The stability of Rakudo as a target platform also matters, because I've set up this program to run without manual intervention for days, weeks, and even months. I understand that one of Rakudo's goals is to produce new and better versions every month or so, and I understand that me babysitting a Perl 6 version of this little app would provide valuable feedback to Rakudo developers...

... but I can't justify turning a fire-and-forget tiny side project into the tip of a spear intended to open the tent for further, larger projects.

I could work around the lack of most of the few modules I need. (Database access is the only real sticking point.) Yet even for a small side project—a toy project, even—with minimal needs, I find myself not wanting to use Rakudo because I'd rather spend my small side project time working on the small side project and not trying to get the technology stack beneath that small side project to stay put.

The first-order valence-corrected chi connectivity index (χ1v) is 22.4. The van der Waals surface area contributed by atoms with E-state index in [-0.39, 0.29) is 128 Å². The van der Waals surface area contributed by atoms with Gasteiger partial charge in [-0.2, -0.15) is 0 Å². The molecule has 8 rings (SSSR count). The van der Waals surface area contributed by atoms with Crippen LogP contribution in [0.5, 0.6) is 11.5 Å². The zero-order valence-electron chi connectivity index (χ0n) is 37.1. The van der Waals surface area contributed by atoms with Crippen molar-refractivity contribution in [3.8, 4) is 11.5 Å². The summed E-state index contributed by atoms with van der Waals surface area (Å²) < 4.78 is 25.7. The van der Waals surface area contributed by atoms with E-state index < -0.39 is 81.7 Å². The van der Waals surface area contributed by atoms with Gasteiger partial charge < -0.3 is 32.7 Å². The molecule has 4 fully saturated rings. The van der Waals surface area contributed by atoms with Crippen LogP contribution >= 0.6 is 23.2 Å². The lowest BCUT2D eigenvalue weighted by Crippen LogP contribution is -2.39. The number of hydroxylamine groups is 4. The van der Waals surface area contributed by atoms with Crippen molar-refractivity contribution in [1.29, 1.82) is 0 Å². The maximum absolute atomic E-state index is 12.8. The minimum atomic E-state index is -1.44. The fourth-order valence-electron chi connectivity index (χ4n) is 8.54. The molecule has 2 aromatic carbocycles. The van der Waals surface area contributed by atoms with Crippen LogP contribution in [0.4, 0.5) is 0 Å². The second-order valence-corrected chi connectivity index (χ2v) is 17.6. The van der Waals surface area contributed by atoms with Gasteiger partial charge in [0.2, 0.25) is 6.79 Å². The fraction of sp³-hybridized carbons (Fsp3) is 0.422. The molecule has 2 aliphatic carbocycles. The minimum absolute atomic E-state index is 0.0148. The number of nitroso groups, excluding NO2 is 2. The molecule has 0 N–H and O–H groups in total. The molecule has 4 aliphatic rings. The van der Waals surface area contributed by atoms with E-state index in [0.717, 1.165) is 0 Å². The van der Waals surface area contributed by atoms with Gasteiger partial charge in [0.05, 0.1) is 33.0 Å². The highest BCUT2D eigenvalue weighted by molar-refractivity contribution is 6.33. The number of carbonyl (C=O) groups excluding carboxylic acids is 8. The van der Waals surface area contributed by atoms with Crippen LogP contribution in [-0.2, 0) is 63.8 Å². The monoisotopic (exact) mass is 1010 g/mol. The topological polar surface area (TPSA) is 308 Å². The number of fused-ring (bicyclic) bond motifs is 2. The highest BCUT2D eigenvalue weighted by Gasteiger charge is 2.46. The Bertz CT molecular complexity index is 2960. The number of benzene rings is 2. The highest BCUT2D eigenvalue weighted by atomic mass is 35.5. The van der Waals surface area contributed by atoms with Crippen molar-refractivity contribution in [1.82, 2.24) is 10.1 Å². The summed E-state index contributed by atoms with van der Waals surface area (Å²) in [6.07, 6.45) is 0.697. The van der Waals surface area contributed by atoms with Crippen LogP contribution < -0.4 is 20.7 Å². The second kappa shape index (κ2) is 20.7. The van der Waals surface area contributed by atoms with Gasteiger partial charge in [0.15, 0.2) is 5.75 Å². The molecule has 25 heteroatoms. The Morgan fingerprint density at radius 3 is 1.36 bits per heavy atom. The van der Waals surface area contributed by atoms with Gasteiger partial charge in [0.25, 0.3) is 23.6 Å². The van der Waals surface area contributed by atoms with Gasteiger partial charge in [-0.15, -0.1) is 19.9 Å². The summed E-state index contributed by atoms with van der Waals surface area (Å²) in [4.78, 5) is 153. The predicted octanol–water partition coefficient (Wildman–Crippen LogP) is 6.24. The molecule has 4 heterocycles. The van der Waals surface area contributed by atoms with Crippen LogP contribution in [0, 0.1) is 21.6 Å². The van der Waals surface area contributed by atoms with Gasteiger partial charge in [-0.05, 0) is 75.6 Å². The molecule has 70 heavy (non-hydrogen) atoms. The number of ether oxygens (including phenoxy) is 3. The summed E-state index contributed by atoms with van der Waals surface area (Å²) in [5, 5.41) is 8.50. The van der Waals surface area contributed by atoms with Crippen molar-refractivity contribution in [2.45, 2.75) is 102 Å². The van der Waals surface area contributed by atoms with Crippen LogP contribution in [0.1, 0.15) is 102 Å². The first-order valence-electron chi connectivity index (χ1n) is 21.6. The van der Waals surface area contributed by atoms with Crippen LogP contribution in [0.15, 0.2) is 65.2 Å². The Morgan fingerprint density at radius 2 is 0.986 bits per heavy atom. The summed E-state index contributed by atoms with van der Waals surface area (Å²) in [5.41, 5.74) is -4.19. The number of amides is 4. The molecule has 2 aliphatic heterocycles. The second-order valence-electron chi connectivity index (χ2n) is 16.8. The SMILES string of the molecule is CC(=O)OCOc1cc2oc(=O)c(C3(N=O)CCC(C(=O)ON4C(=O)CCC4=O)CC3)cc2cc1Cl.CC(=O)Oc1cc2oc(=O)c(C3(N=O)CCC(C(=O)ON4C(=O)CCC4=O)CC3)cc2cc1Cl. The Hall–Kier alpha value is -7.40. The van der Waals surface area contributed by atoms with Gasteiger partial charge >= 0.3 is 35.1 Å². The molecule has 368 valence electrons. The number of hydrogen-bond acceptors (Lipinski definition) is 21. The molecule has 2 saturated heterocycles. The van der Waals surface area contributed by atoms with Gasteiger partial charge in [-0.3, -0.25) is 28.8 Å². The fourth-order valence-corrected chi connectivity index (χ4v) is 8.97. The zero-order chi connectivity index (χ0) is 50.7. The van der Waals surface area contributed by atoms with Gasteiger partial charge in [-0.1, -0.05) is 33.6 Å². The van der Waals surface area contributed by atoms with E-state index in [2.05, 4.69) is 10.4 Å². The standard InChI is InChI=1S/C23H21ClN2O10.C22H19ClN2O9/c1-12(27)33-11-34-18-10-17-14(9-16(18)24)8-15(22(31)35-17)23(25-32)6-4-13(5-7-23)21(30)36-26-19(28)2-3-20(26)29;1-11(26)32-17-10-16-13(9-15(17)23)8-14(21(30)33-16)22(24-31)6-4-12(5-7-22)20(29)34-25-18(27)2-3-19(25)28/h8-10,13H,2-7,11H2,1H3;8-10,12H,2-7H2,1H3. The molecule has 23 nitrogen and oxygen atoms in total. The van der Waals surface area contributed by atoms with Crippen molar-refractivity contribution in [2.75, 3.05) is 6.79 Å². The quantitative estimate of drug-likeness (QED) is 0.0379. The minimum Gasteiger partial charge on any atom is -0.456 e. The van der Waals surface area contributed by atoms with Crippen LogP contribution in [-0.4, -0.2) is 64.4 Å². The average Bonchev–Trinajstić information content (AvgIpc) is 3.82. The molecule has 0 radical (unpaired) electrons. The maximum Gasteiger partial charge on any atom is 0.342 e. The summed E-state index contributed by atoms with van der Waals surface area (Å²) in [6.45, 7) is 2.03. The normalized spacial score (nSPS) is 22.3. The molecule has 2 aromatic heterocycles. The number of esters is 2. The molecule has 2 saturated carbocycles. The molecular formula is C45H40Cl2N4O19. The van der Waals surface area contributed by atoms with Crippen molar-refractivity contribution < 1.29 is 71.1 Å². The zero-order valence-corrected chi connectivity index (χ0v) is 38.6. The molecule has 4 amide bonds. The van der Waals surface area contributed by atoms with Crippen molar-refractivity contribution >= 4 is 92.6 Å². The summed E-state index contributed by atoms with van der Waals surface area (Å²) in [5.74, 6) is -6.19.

The conventional wisdom in #perl6 has long been that P6 needs more people playing with it to find bugs and more people building its equivalent of CPAN to attract more people to play with it. In my experience, that misses the point. After over a decade of development, P6 hasn't even produced anything which provides what Rakudo Star was supposed to be. Even years after the first Rakudo Star release, it isn't that.

Maybe your project is different, and maybe your needs are different from mine. Maybe you won't find Rakudo buggy, incomplete, unstable, and slow. Maybe you don't mind babysitting code which won't run in a month because the specifications are still changing after a decade and a half.